8684816959_c34f62f0be_kRecently, our dog chewed up our 10-years-old family compost bin. The new, metal bin we purchased came with “degradable” (e.g., not “BIOdegradable”) bags by a company called Norpro. The Norpro bags claim to be safe to throw into your compost pile, where they degrade. But degrade into what exactly? Won’t the bag simply break down into small plastic particles that then contaminate the compost, which in turn we use to fertilize the vegetables we eventually eat? Or are we missing something here?

So, we contacted Norpro to see what we could find out. First, we called the company’s customer service line (877-879-1360), and were told that we needed to contact their corporate number (800-722-0202). We called them at that number and asked the same question. We were told that they weren’t able to answer the question, and that we should email their sales department.

Before we did that, we checked Norpro’s website, where the company presents its bags as being “[m]ade of 100% degradable and compostable material” and “[e]ndorsed by ISAB and OPI” (note: there’s no indication on the Norpro website what ISAB and OPI might be, exactly). We then emailed the company, told them our understanding is that degradable plastics are still petroleum based, and asked whether these plastics wouldn’t still pollute the environment and potentially harm our health, especially if used for composting purposes?

In response, we received a page of information on Norpro’s degradable compost bags. Among the claims made on this sheet were a couple that seemed dubious:

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  • Degradable plastics break down into harmless materials, while biodegradable plastics can leave traces of toxins.”
  • “Degradable products are made from oil (which is why they do not leave toxins) but biodegradable products are made from plant or animal sources (which can leave traces of toxins….e.g. – from human or animal waste which can contain all sorts of toxins such as heavy metals and pesticides depending on the person/ animal’s diet).”


We were skeptical about these claims, so Scaling Green editor Lowell Feld checked with an expert on degradable plastics at the U.S. Environmental Protection Agency.  What Lowell was told was that if something is degradable, “it just means it falls apart…it doesn’t disappear, it just breaks into smaller pieces.” As for Norpro’s claim that the degraded plastics are “harmless,” the EPA official said that “their claims seem questionable,” that they “raise an eyebrow,” and that it seems like “quite a stretch” for Norpro to claim that degradable products are safer than biodegradable ones.  In addition, the EPA official had not heard of “ISAB” and OPI,” the groups Norpro claims endorse its degradable products, and found it a bit odd that Norpro doesn’t define or link to them.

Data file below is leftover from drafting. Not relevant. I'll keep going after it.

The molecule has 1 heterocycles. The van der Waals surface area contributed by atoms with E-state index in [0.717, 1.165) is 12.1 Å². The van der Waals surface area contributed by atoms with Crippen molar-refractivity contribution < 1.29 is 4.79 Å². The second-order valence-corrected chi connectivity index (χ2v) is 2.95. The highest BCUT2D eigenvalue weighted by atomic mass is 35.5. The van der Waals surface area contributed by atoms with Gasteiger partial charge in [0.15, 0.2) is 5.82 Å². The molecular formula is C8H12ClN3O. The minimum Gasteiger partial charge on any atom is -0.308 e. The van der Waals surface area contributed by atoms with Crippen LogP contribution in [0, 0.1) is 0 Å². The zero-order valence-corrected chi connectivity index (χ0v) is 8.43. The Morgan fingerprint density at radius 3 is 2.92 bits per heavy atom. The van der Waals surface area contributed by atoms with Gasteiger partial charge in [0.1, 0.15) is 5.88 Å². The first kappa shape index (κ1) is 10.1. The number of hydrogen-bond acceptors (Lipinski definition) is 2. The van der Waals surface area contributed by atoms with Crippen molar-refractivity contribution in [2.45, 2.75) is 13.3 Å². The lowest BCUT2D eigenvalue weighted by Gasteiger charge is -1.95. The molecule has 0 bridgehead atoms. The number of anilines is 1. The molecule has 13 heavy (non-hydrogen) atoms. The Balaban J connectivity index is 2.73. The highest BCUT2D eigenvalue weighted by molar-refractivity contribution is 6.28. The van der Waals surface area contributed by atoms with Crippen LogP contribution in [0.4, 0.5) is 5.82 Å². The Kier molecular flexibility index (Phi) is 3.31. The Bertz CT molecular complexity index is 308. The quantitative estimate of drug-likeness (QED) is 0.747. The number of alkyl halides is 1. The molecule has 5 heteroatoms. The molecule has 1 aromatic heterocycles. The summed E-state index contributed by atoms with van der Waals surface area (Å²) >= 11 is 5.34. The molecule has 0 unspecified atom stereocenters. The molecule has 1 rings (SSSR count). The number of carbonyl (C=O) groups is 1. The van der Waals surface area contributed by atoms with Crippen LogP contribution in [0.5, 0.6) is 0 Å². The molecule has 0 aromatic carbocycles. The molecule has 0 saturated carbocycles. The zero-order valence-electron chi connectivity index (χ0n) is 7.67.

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Finally, the EPA official recommended that we contact the Federal Trade Commission’s (FTC) “Green Guides” program and have them look into the claims Norpro makes about its bags. One question was, basically, where’s the science behind Norpro’s claims about its product? For instance, there are numerous metals and other contaminants in crude oil, so how can Norpro claim that oil-based plastics don’t leave toxins when they degrade?  We contacted the FTC, and were asked to forward the information Norpro had sent us so they could follow up (the FTC looks into claims made by companies to find out if they’re falsely advertising or not). We also spoke with an official at the FTC’s Bureau of Consumer Protection, which is responsible for enforcing green claims, who thanked him for passing along the information.

We look forward to the results of the FTC’s investigation(s).  In the meantime, we’d recommend that you approach claims by Norpro with great skepticism, and certainly don’t take them at face value. We’re glad we looked into it more carefully. The problem is, how many customers are going to go to all this trouble?

UPDATE:  We checked further into ISAB and OPI and found out a bit more information. ISAB stands for “Independent Scientific Advisory Board” and OPI for “Oxo Biodegradable Plastics Institute.” We searched around and didn’t find much on either one, nor had the the EPA official heard of these organizations.  However, as this article points out, “EcoLogo and Green Seal are the only two groups in North America that have been successfully audited by the Global EcoLabelling Network as meeting ISO 14024 standards for eco-labeling.” Note that neither ISAB nor OPI, whatever they are exactly, meet those standards. We have emailed Norpro asking them about these two organizations.